Value #1 of 12 Values for Integral Relationship Evolutionaries:
We choose to love instead of something that happens to us or that we attract.
A few weeks after publishing Integral Relationships: A Manual for Men in 2010, I received a flyer with “10 Core Values for Evolving Women” which you can read here. These 10 Core Values inspired me to suggest 12 Values for Integral Relationship Evolutionaries that would end patriarchy through co-created love relationships between partners with equal rights and responsibilities.
In this and subsequent newsletters I will outline my reasoning behind each of the 12 Values and invite your feedback and discussion at www.facebook.com/integralrelationship.
In his book The Art Of Loving (1956), Erich Fromm writes: “Is love an art? Then it requires knowledge and effort. Or is love a pleasant sensation, which to experience is a matter of chance, something one “falls into” if one is lucky? This little book is based on the former premise, while undoubtedly the majority of people today believe in the latter… Most people see the problem of love primarily as that of being loved, rather than that of loving, of ones capacity to love. [For them] the problem of love is the problem of an object, not the problem of a faculty. People think that to love is simple, but that to find [or attract] the right object to love–or to be loved by–is difficult.”
The first question that value #1 raises is how much choice or free will humans have in general, and to love in particular. It has been the subject of much philosophical and psychological debate.
In my experience, people can only choose to love up to their level of consciousness–from what is available to them. A person at an egocentric level of development cannot simply choose to love at a conformist, rational, pluralistic or higher level. Another factor is our level of psychological health and spiritual realization. Narcissistic people, including many New-Agers who primarily focus on loving themselves, as they believe that everyone “creates their own reality” and is “whole and complete in themselves”, cannot choose to love another person. As Eckhart Tolle noted: “The Ego cannot love, it always wants something.” Similarly, people with personality disorders or deeper psychological wounds cannot choose to love either.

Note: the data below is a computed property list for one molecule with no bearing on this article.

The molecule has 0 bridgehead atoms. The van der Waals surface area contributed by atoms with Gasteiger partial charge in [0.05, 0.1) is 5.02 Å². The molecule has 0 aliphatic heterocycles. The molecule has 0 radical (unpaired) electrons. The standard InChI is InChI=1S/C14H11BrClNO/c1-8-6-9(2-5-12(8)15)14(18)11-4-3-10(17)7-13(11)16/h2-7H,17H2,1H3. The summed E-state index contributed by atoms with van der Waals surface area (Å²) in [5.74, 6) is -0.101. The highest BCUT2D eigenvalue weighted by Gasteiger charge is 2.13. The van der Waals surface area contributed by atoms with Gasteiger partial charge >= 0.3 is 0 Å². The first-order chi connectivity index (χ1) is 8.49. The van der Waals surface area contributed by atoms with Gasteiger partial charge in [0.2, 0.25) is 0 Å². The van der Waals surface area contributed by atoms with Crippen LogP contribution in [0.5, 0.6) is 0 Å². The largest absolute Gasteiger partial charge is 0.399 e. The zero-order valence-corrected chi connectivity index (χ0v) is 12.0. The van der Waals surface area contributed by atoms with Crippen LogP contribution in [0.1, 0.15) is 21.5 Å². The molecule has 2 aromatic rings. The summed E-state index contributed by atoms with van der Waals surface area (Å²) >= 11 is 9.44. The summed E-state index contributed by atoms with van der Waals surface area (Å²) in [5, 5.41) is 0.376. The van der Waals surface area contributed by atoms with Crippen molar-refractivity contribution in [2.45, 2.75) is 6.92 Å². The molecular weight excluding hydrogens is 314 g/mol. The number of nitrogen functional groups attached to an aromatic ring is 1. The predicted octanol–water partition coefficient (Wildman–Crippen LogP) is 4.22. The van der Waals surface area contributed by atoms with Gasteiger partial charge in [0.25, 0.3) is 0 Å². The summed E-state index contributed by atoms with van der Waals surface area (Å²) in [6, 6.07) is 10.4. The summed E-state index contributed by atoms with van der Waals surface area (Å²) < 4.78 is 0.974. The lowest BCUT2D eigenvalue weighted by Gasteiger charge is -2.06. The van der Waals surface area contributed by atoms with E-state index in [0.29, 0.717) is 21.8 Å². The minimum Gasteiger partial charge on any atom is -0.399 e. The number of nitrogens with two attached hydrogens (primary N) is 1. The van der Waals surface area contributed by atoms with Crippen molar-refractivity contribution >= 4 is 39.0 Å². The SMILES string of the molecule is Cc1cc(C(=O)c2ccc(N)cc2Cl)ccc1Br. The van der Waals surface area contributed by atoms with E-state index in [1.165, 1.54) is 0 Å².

The second question is, what do we mean by love in this context. I suggest: “The capacity/faculty and will to extend one’s self in a supportive, nurturing and compassionate way for the benefit of another and the realization of her/his full potentials.”
In an Integral Love Relationship, this extending of the self is mutually balanced and harmonized between psychologically healthy (or healing) and spiritually awake(ning) opposite and equal partners at the level of the first six chakras (assuming that there is no duality at the seventh chakra.) In other words, the love relationship is co-created in the “we-space”, “third body” or “lower quadrants” between two compatible people who are sexually, intellectually, emotionally and spiritually attracted to each other, and who are (within reason) equally giving and receiving at each level, and not something that happens to them, they “fall into”, or that they attract. Love emerges in the space where two subjects and objects come into co-creative contact–all the way up and all the way down.